retirement planning and superannuation needs.
include the provision of:
These include the
preparation of the superannuation fund’s financial statements, usually
utilizing proprietary accounting software such as BGL or Supervisor.
They must be
prepared with knowledge of the accounting standard applicable to superannuation
funds – AAS25 (although a SMSF, not being a reporting entity, need not comply
with the full standard – only the section relating to asset valuations at
The client trustee
also expects the accountant to draft relevant minutes, members’ statements as
well as the Annual Return which is now incorporated with the Income Tax return.
All of this is
usually a once-in-the-year involvement. It should not be. Because of the
importance of clients knowing and being able to monitor and drive their
retirement savings, their accountant should pro-actively seize the opportunity
to prepare quarterly, if not biannual accounts.
If the accountant
is not the fund’s administrator, they can play a value-added role in liaising
between the fund’s trustee/s and the fund’s accountant. The Administrator
will normally facilitate the purchase and redemption of the fund’s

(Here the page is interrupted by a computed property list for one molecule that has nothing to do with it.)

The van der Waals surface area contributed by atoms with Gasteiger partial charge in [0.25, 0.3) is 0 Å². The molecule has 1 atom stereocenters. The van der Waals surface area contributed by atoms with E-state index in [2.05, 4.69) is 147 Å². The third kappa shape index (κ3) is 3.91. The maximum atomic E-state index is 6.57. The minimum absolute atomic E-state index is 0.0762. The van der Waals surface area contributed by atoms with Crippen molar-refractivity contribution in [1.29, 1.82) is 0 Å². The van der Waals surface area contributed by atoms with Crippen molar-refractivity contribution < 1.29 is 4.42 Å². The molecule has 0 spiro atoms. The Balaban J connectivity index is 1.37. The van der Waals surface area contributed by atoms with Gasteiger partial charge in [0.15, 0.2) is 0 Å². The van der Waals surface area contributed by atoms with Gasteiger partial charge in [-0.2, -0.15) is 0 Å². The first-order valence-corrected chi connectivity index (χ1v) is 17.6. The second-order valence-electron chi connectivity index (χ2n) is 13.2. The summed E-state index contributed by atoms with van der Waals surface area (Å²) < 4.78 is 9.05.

investments, and will usually hold the fund’s cheque book. Although this
function is usually performed by the Accountant, in larger, APRA regulated
funds, it is usually a specifically designated specialist role which will also
involve the maintenance of members’ records.
Accountant cannot take any part in recommending on the investment process unless
that person is qualified under the provisions of the FSRA.
This advisor, who
may be the same person providing the accounting and administration functions,
must be licensed under the FSRA.
Advisor may advise the Trustees on their SMSF operations, draft the Fund’s
Investment Strategy, make investment recommendations, prepare investment
documentation and provide investment monitoring services (which may acquired
from outsourced providers).
As some of these
duties are those normally associated with a Financial Planner, the client will
need to agree on the method of charging for the services provided – whether on
the basis of time cost (fee for service) or commissions. The agreed fee will
normally be determined based on what other services are provided by the service
provider. The Accounting Profession normally encourages its members to charge on
the basis of fee for service.
The Accountant is
not usually engaged to perform the role of trustee unless the Fund is a Small
APRA Superannuation Fund (SAF). If
the Fund was not a SAF, the Trustee/Accountant would be required to be a member
of the Fund. Note that the Accountant could not be paid for trustee services
Although it is
unlikely that an Accountant will be employed to perform the role of trustee to a
SMSF, they can give guidance to the Fund’s existing trustees on their duties
as trustees, corporate governance of the SMSF, risk management, insurance, etc.
funds must be independently audited each financial year by an Approved Auditor.
The definition of
an Approved Auditor is contained in the Superannuation Industry (Supervision)
Act 1993 and its Regulations (SIS) under Regulation 1.04(2)(a).
For a SMSF, an Approved